This article is being updated as news breaks. See below for the latest.
Seattleites took a dramatic stand, er paddle, against Arctic oil drilling on Saturday afternoon. Against the backdrop of the Pacific Northwest city's skyline, around 200 activists, local Native Americans, and concerned citizens took to kayak and canoe and surrounded a giant, Arctic-bound Royal Dutch Shell oil drilling rig currently making a layover in the Port of Seattle.
Despite the oil giant's rocky history in the Arctic region, last Monday the Obama administration conditionally approved Shell's summer plans to drill for oil in the Chukchi Sea, north of Alaska. Environmentalists are not happy, and neither are many in Seattle, whose port has become a home base for the two Shell oil rigs' operations. The Port of Seattle's commissioners took heat for their controversial decision to lease one of its piers to Shell, tying the progressive city to fossil fuel extraction and the potential for environmental catastrophe in the Arctic.
As the first of the towering oil rigs arrived in Elliott Bay late last week, a group of "activists, artists, and noisemakers" calling themselves ShellNo organized a series of protests to welcome the oil company. The "Paddle in Seattle" yesterday drew an impressive flotilla of kayaks, canoes, and boats into the Duwamish River, which feeds into the Elliott Bay, to surround the Coast-Guard-protected rig. Below is a roundup of Tweeted pictures taken by people on the scene:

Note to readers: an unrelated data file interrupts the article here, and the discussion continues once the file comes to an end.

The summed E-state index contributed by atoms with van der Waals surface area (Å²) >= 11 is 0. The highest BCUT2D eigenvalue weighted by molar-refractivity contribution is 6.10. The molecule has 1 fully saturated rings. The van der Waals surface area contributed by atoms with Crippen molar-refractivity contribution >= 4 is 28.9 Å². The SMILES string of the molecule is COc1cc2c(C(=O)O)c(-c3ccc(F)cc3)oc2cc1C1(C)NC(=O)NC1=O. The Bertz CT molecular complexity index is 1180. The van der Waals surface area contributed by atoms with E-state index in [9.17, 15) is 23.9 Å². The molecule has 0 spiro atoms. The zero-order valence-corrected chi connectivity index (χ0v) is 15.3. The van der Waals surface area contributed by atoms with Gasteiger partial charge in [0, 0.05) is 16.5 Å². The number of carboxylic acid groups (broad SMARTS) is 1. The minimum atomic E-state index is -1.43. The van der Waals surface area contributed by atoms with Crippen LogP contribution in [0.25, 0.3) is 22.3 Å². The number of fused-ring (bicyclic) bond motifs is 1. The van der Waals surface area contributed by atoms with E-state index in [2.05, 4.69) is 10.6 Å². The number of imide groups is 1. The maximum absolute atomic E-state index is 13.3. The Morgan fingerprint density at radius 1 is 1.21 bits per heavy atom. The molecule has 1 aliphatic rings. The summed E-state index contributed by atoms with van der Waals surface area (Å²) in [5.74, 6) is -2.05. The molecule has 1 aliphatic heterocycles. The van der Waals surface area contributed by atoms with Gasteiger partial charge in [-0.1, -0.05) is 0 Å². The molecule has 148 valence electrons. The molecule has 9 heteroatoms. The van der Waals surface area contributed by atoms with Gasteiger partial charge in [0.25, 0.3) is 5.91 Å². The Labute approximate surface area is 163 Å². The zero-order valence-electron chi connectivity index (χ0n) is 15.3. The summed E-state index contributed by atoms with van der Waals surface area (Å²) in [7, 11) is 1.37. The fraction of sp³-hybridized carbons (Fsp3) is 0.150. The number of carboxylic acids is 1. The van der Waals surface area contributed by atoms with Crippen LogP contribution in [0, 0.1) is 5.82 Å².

Today's best banner. pic.twitter.com/QBacS1aO6w— Ansel (@Ansel) May 16, 2015
Seattle's true polar pioneer. pic.twitter.com/Rw7VnyEq4x— Ansel (@Ansel) May 16, 2015
The sign says "climate justice now" - protestors are chanting "shell no" pic.twitter.com/o7WvNLMLmN— Coral Garnick (@CoralGarnick) May 16, 2015
UPDATE, Monday, May 18, 2:00 p.m. PST:
Today, "ShellNo" continued its protest of Shell's plans to drill for oil in the arctic by blocking the entrances to the Port of Seattle's Pier 5 where one of the oil company's rigs is docked. Hundreds gathered earlier this morning at the pier's main entrance to slow operations on the rig, although some rig workers were apparently able to get in through other entrances. Police did not interfere with the demonstration, and at about 1:30PM the group began to leave the pier and march back the way they came. Those present included Native American activists and Seattle City Council member Kshama Sawant. Some pictures of the event: